Dodd-Frank, here is thy sting.
The 2010 legislation that limited banks’ ability to charge some fees left lenders with a choice: Take a profit hit or dream up new fees that aren’t on regulators’ radar.
Many banks are likely to choose the latter, experts say. Bank of America’s since-abandoned plan to charge users a monthly $5 debit-card fee, which set off widespread public outrage late last year, was just the beginning of the onslaught, experts say.
“Banks are going to raise existing fees and institute new ones,” predicts Alex Matjanec, co-founder of MyBankTracker, a consumer-education website. “It’s all part of this push to get back lost income.”
Already, banks have introduced new fees for wire transfers, certified checks and banking through tellers. Others have raised monthly maintenance charges on checking accounts. Next month, TD Ameritrade Holding’s TD Bank unit will start charging noncustomers a $5 fee to cash checks at any of its branches.
Hoping to find a better deal? Look before you leave. PNC Financial Services’ PNC Bank now charges $25 to close some accounts, and it isn’t the only bank that charges its customers on their way out.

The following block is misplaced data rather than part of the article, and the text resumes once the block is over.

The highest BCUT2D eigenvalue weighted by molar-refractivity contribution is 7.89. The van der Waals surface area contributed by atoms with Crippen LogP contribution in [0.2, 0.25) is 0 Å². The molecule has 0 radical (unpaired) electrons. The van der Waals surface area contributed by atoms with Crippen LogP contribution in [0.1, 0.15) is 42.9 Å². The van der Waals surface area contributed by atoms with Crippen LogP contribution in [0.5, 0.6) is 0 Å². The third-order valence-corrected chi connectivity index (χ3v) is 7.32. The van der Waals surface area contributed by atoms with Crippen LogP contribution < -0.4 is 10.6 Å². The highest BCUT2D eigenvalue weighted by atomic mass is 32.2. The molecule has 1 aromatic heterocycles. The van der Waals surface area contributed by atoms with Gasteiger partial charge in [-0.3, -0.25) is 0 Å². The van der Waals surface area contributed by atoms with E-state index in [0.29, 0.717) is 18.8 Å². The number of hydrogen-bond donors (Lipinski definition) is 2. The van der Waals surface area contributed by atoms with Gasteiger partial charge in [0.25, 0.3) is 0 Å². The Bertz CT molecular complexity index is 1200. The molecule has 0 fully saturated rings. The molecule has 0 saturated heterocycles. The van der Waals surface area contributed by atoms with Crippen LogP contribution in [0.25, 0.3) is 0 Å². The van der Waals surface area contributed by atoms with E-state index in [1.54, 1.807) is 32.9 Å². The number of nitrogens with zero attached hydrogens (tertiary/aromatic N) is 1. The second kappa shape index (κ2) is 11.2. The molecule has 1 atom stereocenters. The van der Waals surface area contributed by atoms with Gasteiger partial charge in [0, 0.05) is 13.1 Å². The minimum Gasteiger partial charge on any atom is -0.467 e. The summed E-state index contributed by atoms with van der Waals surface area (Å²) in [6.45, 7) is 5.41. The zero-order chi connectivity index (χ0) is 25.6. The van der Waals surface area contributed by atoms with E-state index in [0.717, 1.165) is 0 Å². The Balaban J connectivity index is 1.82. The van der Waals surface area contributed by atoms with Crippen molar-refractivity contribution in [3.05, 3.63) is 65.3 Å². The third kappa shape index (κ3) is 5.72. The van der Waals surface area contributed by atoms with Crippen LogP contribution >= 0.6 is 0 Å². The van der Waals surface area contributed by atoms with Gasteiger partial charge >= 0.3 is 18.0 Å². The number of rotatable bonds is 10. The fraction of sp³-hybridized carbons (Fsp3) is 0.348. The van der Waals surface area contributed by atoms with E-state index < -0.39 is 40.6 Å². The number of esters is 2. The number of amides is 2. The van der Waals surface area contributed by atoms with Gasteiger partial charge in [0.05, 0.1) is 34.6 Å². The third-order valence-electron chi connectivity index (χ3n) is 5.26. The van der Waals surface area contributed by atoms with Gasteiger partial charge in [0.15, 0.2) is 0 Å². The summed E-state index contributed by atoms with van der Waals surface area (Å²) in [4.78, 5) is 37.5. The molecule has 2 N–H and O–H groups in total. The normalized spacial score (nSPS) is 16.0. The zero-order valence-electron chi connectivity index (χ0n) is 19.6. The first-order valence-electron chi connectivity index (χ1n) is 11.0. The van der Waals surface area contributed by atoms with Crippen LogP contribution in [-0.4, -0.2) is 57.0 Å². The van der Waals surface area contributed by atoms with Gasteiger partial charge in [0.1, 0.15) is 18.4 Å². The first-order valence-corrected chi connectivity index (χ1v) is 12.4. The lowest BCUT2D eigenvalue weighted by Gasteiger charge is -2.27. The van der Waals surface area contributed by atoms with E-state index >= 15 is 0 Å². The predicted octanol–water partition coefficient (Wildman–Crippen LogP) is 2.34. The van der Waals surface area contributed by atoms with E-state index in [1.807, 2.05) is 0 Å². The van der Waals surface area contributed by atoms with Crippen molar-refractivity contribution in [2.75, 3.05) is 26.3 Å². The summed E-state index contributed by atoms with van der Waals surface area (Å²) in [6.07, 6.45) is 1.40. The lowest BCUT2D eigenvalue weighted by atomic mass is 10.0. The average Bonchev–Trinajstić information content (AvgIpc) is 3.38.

The fee rollout is happening as banks try to navigate a changing regulatory landscape. The Dodd-Frank financial-overhaul law, which took effect last year, severely curtailed the “swipe fees” banks charge merchants for processing debit-card transactions. That alone is expected to siphon billions of dollars a year in revenue from banks’ balance sheets.
Bank of America, the second-largest U.S. bank by deposits, estimates interchange-fee regulations will cost it at least $2 billion a year.
Lenders also have taken a hit from stricter overdraft rules, which now require customers to opt in before they can be charged fees for overdrawing their checking accounts.
“Given that the government reduced the income banks get from interchange, banks have no choice but to find another source of income to cover their costs,” says Nessa Feddis, vice president and senior counsel at the American Bankers Association, an industry group representing some of the nation’s largest banks.
Customers are bracing for banks to introduce new fees and raise existing ones—and questions about fees for wire transfers, stop-check orders and other banking services are flooding into consumer-focused websites. About 900 have been posted so far this month on the CreditCardForum site, up from about 200 last January, according to Michael Dolen, who runs the site.
Consumers should expect banks to raise maintenance fees on checking accounts, while simultaneously upping the minimum deposit requirements, says Greg McBride, a senior financial analyst at Bankrate.com.
Customers at Citizens Bank, a unit of Royal Bank of Scotland Group, for example, now have to pay $50 a month if they fall below minimum account balances on some money-market accounts. Meanwhile, Bank of America charges some of its banking customers a $25 fee if they dip below minimums on premium-checking accounts. Continue reading